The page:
RESIDENTS, councillors and leaders have had their say on proposals for new park and ride spaces in Radcliffe which have been revealed as part of a major transport overhaul for Greater Manchester.

Plans for 1,000 new park and ride spaces by the end of 2020 have been announced by the Mayor of Greater Manchester, Andy Burnham, of which several could be built in Radcliffe.

Discussions have been held over adding another level to the existing Metrolink park and ride in Spring Lane, which currently has capacity for about 300 vehicles.

The exact number of new parking spaces expected to be created is unknown at this stage, but any future plans would be consulted upon, with Transport for Greater Manchester (TfGM) saying they would invite feedback from Radcliffe residents.

Former Bury Council leader, Rishi Shori, previously welcomed the transport proposals: "Part of the proposals include potentially adding another level to the existing Metrolink stop to improve capacity. This would be in line with the plans for Bury, to increase capacity.

"Improving capacity at the Metrolink station in Radcliffe would hopefully help alleviate on-street parking problems around the Metrolink."

The current parking situation in the residential streets surrounding the Metrolink has been described as "chaotic" and as a "nightmare" for drivers.

Resident Tony Billington, who lives near the park and ride, said: "I can't see this working really as we have no idea where the car park might be for this pie in the sky idea.

"We already have problems with street parking in the Metrolink area which has already been well documented and complained about on Facebook, especially on the Radcliffe First page.

"Residents of the streets in the immediate vicinity of the station have been campaigning for permit parking for several months."

A consultation has been undertaken to give residents living in Barlow Street and Bridgefield Street a chance to have their say on a parking scheme.

Labour Cllr Rhyse Cathcart, who represents Radcliffe East, said: "The concern of residents is that there is already a parking issue in Radcliffe because residents cannot park outside their own homes. The streets are often very chaotic. There is a feeling that more parking spaces will attract more cars.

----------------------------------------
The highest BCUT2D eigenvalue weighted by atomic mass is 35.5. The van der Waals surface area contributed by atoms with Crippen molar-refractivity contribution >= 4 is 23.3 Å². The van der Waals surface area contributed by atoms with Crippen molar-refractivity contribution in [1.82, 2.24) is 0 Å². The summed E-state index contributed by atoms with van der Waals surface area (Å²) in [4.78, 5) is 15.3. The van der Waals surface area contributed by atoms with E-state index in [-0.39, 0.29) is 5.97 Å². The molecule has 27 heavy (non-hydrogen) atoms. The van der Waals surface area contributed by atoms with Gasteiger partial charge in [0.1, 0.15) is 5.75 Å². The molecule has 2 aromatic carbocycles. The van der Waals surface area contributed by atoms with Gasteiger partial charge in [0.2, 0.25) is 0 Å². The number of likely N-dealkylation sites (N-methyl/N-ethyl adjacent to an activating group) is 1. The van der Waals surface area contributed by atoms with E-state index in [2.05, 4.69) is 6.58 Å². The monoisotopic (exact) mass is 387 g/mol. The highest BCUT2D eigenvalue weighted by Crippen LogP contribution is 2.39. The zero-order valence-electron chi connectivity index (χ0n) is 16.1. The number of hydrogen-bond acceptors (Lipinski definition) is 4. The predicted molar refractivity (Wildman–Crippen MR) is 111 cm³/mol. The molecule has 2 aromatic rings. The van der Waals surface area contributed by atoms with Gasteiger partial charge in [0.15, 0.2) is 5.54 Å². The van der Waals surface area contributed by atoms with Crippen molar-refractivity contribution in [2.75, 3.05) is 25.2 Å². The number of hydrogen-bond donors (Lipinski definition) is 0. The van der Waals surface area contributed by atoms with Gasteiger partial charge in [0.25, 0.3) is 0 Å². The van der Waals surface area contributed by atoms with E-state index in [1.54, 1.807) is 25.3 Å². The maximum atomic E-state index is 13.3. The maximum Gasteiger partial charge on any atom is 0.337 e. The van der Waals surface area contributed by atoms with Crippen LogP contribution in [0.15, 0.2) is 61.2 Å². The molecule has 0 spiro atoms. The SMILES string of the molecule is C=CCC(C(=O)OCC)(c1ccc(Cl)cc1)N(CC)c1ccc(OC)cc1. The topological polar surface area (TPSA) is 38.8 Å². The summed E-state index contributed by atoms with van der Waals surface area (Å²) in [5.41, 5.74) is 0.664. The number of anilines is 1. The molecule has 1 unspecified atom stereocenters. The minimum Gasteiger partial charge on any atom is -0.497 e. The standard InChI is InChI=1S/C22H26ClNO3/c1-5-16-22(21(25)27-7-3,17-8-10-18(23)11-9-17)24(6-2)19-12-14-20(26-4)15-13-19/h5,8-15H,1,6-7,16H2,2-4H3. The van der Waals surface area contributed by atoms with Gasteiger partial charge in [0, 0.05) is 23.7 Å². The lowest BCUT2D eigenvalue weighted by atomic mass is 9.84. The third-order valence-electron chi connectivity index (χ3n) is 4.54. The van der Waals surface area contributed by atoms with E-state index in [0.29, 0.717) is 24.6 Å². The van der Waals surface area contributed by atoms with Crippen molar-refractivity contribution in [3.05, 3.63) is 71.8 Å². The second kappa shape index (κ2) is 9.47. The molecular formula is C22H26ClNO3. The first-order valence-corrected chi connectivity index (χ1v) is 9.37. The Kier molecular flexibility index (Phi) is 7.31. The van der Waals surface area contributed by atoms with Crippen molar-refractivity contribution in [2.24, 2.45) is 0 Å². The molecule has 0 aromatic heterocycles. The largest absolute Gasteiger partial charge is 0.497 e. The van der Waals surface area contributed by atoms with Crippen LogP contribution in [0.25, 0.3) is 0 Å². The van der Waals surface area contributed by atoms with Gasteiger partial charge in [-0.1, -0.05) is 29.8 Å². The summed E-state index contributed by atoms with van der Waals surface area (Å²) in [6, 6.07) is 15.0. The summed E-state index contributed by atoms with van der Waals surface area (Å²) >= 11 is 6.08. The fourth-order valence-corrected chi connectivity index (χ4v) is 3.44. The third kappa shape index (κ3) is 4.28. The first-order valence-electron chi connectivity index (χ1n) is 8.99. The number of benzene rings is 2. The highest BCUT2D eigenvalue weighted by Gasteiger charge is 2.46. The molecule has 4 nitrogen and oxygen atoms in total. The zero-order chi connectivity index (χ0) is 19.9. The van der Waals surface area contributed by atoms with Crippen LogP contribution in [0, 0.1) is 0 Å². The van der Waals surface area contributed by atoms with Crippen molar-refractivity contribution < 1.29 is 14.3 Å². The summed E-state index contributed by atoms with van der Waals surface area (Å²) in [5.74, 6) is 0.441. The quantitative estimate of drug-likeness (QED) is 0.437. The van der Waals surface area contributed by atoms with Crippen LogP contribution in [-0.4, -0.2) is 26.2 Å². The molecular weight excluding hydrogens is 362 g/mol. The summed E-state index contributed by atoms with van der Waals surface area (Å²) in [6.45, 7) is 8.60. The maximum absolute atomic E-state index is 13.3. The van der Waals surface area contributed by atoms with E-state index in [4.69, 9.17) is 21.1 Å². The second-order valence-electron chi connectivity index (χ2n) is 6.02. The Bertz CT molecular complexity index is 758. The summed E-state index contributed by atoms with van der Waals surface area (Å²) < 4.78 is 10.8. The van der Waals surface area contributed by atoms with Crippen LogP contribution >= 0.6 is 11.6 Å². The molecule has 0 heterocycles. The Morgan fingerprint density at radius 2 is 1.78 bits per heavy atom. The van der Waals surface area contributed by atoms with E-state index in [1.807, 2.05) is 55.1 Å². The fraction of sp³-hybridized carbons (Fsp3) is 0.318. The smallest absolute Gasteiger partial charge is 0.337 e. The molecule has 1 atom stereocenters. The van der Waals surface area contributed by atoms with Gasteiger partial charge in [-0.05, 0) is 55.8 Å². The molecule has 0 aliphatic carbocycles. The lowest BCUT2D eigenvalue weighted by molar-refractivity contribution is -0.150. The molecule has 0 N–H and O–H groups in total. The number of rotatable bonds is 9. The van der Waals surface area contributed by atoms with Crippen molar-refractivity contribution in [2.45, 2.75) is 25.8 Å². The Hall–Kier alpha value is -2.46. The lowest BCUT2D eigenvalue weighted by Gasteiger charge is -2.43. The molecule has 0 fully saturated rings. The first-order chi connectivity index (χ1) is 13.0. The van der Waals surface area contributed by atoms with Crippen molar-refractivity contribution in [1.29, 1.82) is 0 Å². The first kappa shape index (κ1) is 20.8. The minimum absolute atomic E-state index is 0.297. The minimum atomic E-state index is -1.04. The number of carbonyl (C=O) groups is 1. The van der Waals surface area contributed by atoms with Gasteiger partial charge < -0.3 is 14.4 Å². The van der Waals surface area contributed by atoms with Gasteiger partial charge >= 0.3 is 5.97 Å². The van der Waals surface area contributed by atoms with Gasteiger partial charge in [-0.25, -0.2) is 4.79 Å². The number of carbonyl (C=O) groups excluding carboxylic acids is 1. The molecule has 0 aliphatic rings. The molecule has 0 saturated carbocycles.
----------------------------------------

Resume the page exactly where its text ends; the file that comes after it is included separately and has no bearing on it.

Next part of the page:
"We do need more parking at the Metrolink and we do want to take cars off the roads but it needs to form part of a wider strategy."

He added: "The first wave of residential parking could be brought in to alleviate some of the problems. But again there are concerns that it will simply disperse the problem further out.

"A restriction time is also due to be brought in at the medical centre car park, again to alleviate the all-day parking for people using the Metrolink."

Conservative Cllr Paul Cropper, who represents Radcliffe North, said: "There is a huge problem with parking at Radcliffe tram station.

"If Mr Burnham is serious about this, then Radcliffe tram stop has to be extended, perhaps with one or two more tiers putting on the current car park.

"There is a case for a Radcliffe permit scheme too, a certain number to be allocated to Radcliffe residents who use the tram station regularly in the week."

However, the plans for potential new park and ride spaces in Radcliffe have been criticised by others.

Independent Cllr James Mason, who represents the newly formed political party Radcliffe First, said: "Why should Radcliffe, which is already over burdened and under invested in, be sacrificed to aide congestion in the city centre?

"Local businesses already suffer with overflowing parking in our town and that’s not to mention air pollution from already existing standing traffic.

"Transport for Greater Manchester need to think long and hard about the current issues surrounding the Metrolink parking."

In addition to new Metrolink spaces, Mr Burnham outlined plans for new trams being introduced with a contactless card system.

Greater Manchester Combined Authority (GMCA) leaders were due to discuss the changes at a meeting last week. If agreed, the plans will be put out for an independent review and then a public consultation, with the final decision expected next year.

Chris Barnes, TfGM's Interim Head of Projects Group, said: "Expanding Park and Ride is central to Our Network, the Mayor’s vision for Greater Manchester’s public transport.

"It will enable more people to complete their journeys by Metrolink, reducing congestion and improving the quality of our air.

"We will be working closely with the local community in the development of any proposals at Radcliffe."